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The COVID-19 pandemic set the stage for a slew of conversations about health equity and access.

“I read a book, probably a lot of you have read it, Charles Dickens’ A Tale of Two Cities. It starts by saying, ‘It was the best of times, it was the worst of times,’” Abner Mason, prilosec and protonix founder and CEO of ConsejoSano, said during a HIMSS19 panel, moderated by MobiHealthNews.

“One of the weird things about COVID was it really has been that way. Poor people got poorer and sicker, and died at higher rates. Well off people actually did OK. The high-end real estate is booming, and, if you look at the stock market, a lot of people have done very well. Against that backdrop we have the disparate impact of COVID and the whole conversation around racial equity and racial justice that happened in 2020.”

Patients who have less resources may be less likely to access healthcare for a variety of factors including taking time off of work and childcare. 

“I think overall we have this view in America, and maybe it’s tied to the founding of the company and how Americans think that somehow if you are low income or poor it’s your fault. That’s not true. But when it comes to healthcare, we have this view that people aren’t going to invest in their own healthcare.

“What we found is that they serve mostly Medicaid populations across the whole country. Low-income people want to improve their health, they want their kids to be healthy. They want their kids to grow up to be healthy. They struggle, because, if you need to go to the doctors, etc.,” said Mason. 

Today clinicians are increasingly looking to use technology to help gain further insights into a patient’s social determinants of health. Madhur Garg, medical director of radiation oncology at Montefiore Health system, noted that his hospital has begun to use a screening tool to help gather holistic insights about a patient’s life. 

“From the provider’s perspective, when it comes to SDoH, I think incorporating them into general care, to address them upfront, and know that a patient might have trouble coming in because of childcare issues or the job …. I think it improves compliance to a significant degree, because that is what we were seeing before we established a program to screen these patients upfront,” Garg said.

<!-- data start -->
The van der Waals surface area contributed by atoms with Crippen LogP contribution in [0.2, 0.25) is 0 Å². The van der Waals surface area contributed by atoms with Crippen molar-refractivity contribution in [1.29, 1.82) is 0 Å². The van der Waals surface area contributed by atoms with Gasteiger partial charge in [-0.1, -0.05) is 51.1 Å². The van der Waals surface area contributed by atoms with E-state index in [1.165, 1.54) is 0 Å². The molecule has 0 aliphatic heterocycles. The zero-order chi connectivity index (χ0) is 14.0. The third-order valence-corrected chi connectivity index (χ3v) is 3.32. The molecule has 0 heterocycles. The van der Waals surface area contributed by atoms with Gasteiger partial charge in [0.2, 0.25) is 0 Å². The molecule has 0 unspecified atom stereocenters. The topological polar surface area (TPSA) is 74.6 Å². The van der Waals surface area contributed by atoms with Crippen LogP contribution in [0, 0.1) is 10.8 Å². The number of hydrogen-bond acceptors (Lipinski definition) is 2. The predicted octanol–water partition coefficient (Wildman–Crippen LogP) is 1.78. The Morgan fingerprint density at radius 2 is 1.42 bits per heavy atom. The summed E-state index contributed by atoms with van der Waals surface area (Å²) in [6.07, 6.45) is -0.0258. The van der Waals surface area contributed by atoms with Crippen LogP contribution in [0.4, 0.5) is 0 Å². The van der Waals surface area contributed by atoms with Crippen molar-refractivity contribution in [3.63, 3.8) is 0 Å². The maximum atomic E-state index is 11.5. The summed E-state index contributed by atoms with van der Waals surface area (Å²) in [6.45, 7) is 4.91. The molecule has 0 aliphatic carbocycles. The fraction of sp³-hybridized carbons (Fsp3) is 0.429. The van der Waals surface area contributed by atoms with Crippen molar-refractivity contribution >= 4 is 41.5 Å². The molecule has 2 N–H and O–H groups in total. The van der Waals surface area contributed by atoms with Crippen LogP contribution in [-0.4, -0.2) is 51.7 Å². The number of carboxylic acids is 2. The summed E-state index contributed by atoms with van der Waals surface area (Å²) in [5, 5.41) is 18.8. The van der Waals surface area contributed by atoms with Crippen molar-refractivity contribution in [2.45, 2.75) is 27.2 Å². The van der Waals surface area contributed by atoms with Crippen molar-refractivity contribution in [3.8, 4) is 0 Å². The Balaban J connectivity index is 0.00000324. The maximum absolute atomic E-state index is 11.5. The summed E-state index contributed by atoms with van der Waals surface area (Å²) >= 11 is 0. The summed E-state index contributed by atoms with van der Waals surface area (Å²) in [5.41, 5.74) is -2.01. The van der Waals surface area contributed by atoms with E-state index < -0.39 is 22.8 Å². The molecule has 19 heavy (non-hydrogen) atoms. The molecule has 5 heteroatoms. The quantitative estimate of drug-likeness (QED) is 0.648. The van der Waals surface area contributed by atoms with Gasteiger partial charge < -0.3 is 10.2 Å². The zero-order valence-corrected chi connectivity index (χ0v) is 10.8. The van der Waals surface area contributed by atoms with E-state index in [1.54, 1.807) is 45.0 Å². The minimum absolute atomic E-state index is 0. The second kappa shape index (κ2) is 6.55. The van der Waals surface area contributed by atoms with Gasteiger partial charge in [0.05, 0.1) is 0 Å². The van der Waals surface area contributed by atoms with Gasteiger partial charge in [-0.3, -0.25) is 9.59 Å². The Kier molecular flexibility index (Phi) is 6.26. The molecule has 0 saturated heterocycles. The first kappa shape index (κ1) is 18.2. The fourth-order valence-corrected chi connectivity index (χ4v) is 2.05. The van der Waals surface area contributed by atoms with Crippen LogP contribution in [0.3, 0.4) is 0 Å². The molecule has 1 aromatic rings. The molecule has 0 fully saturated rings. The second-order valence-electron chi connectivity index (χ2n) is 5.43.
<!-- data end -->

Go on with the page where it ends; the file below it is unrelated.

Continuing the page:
Telehealth has long been hailed as a way to improve access to care for patients. However, Mason noted that, historically, low-income folks have been left out of access to these tools. 

“Before the pandemic, very few low income people – the folks on Medicaid – had access to virtual care, because it wasn’t reimbursed. The truth is – we should all be truthful telemedicine and a lot of virtual care was built for higher income people, and it certainly wasn’t used for low-income people,” Mason said. 

However, the COVID-19 pandemic prompted policy changes, which enabled more individuals to get the service reimbursed. 

“Where, along comes COVID, and all of a sudden no one can get into care, so regulations changed overnight. A lot of the clients we had – federal qualified health centers (FQHC) are people who serve low income people. For the first time, they were able to get reimbursed for virtual visits. From a policy position, we shouldn’t go back,” Mason said.

“It’s a shame that it took a pandemic to provide low-income people with innovations and healthcare that higher income people had had for 10, 15 years and didn’t even want to use.”

Mason said that allowing patients to seek care across state lines is another way to open up access to appropriate care for patients. 

“If you are in Wyoming, and you speak Vietnamese, and there is no doctor who culturally and linguistically understands you in Wyoming, but there is one in Denver, you ought to be able to talk to the doctor in Denver. That’s one of the things that technology can do for us today, but policy prevents that today.”

Garg said that, while CMS policy changes came quickly during COVID-19, going forward there needs to be structured changes. 

But policy changes aren’t always patient-centered, said Mason. He gave the example of using a telephone call versus a video visit. 

“Here is the thing that is happening now:  Policymakers are saying we think that telehealth, meaning using a phone, shouldn’t be reimbursed the same as video visits. What happens in healthcare is whatever you reimburse higher is what everyone is going to do, but what we have found and there is lots of data for this,” Mason said.

“People prefer the phone, and lower-income people, because of broadband and other issues, only use phones. We are saying to the patient, the way that you prefer to communicate  are willing to communicate  we aren’t going to encourage that. We are penalizing the system for engaging you the way you want to engage. That’s crazy. It should be turned on its head.”

Going forward, Garg said, addressing issues early on can help boost a patient’s health in the long term. 

“If this is addressed proactively by taking care of living conditions, or taking care of some of the education and awareness needed, it in the long run is going to improve healthcare,” Garg said. “Telemedicine is a great tool. I see that as a great supplement of care.”

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